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City Council delays public art decision

Finalist Berry Bate's model of a fountain on Main Street. Finalist Berry Bate's model of a fountain on Main Street.

Hendersonville City Council members did what elected leaders often do when faced with a decision that carries the risk of a big public blowback. They booted it.

Faced with the choice of making a snap judgment on two major sculptures downtown, council members said they needed more time to choose a piece of art that would anchor Main Street's northern gateway for 20 years or more.
The City Council authorized two public art pieces as part of the city's $1.4 million makeover of the 500 and 600 blocks of Main Street, the third and final streetscape project the city has done. One is a fountain at the First Citizens plaza at Sixth and Main (budgeted at $70,000) and the other a gateway piece in the Umi parking lot at the northwest corner of Seventh and Main ($40,000).
After watching a presentation of the three finalists by Main Street director Lew Holloway, council members said they had too much at stake and too little time to make a decision of such magnitude.
"This is a big decision and it's very new to us, and to make a decision tonight I'm not comfortable with it," said Councilman Ron Stephens.
The Sixth and Main fountain finalists were Berry Bate of Asheville, Wayne Trapp of Boone and Joaquin Palencia of Makati City, Philippines. The Seventh and Main gateway finalists were Jim Gallucci of Greensboro, Phil Proctor of Atlanta and Bruce White of Dekalb, Ill.

Council members dropped Palencia and Gallucci from the competition, leaving two finalists for each piece.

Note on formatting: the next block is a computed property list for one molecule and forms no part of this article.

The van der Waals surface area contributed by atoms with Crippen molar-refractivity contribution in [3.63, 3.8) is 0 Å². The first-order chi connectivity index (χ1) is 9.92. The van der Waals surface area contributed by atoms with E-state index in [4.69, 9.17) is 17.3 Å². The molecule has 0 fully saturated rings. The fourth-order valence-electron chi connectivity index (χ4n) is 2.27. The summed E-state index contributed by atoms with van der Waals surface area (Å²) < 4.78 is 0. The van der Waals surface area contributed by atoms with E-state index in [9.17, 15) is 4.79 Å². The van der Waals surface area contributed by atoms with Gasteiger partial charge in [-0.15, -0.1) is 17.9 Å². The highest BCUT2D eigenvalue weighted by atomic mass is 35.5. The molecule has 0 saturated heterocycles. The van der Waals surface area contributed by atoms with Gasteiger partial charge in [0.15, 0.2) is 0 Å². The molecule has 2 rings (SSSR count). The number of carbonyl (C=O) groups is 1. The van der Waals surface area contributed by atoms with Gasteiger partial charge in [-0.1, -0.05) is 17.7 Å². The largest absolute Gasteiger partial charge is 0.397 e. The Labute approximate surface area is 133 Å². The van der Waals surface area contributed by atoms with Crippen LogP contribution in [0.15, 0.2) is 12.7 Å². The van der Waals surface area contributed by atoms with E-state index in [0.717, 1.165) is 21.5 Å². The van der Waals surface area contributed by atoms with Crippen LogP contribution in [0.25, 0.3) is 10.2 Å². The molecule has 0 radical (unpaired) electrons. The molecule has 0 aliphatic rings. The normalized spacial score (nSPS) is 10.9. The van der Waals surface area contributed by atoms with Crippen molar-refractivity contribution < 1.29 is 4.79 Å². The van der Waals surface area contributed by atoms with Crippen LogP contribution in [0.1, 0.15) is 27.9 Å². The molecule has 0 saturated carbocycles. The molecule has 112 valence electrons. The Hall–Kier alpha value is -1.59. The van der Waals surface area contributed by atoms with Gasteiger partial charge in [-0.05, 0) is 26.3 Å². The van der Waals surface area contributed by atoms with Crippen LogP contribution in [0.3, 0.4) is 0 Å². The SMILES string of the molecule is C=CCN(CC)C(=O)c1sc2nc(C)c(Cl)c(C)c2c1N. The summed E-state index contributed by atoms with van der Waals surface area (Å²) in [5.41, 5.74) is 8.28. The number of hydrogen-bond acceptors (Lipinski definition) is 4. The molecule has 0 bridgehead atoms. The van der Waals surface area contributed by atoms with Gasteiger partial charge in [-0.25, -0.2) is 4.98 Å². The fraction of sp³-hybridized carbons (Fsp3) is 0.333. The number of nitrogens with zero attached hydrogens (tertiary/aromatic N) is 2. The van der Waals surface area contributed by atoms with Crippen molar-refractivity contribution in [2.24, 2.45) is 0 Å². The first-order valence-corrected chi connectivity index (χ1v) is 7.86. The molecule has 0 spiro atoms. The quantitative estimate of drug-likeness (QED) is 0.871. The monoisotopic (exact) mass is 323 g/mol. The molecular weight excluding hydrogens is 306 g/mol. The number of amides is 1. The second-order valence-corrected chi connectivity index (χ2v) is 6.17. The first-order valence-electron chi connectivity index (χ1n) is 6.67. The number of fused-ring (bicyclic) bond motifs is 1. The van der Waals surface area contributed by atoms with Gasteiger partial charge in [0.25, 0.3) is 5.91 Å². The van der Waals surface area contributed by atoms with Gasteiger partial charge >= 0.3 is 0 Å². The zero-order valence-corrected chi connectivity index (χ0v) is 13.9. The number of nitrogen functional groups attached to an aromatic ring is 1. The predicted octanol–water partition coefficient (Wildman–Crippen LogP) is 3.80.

Council members reacted favorably to Bate's body of work, which includes metal rails at Jump Off Rock and Chimney Rock State Park and other work at the Biltmore estate and Grove Park Inn in Asheville, but were lukewarm to the specific model she made for Hendersonville.
Council members said they would be interested in selecting an artist and then talking in more detail about changes to the proposed work.
"Can the public be involved?" asked Eva Ritchey, who owns Once Upon a Sign on Main Street. "I just think it would raise excitement if there was a place they could go and say, I like this one, I like that one."
The council agreed to post photos of the finalists' models on the city website but decided against opening up the process to a broad public hearing, citing time constraints.

The models are available for the public to see in a third floor conference room of City Hall, and will be posted on the city's website.

Holloway said he welcomed the council's input and would work with the members to get them more information as the decision process moves forward.

"Given the inherent challenges of trying to choose public art, I thought it was a great discussion," he said.


City engineers said the city needs to make a decision on the public art pieces as soon as possible because they're an integral part of the streetscape improvement and because the art work in some cases requires a specific material around it.
The city plans to let a contract for the Main Street work in December with work scheduled to be completed by mid-May.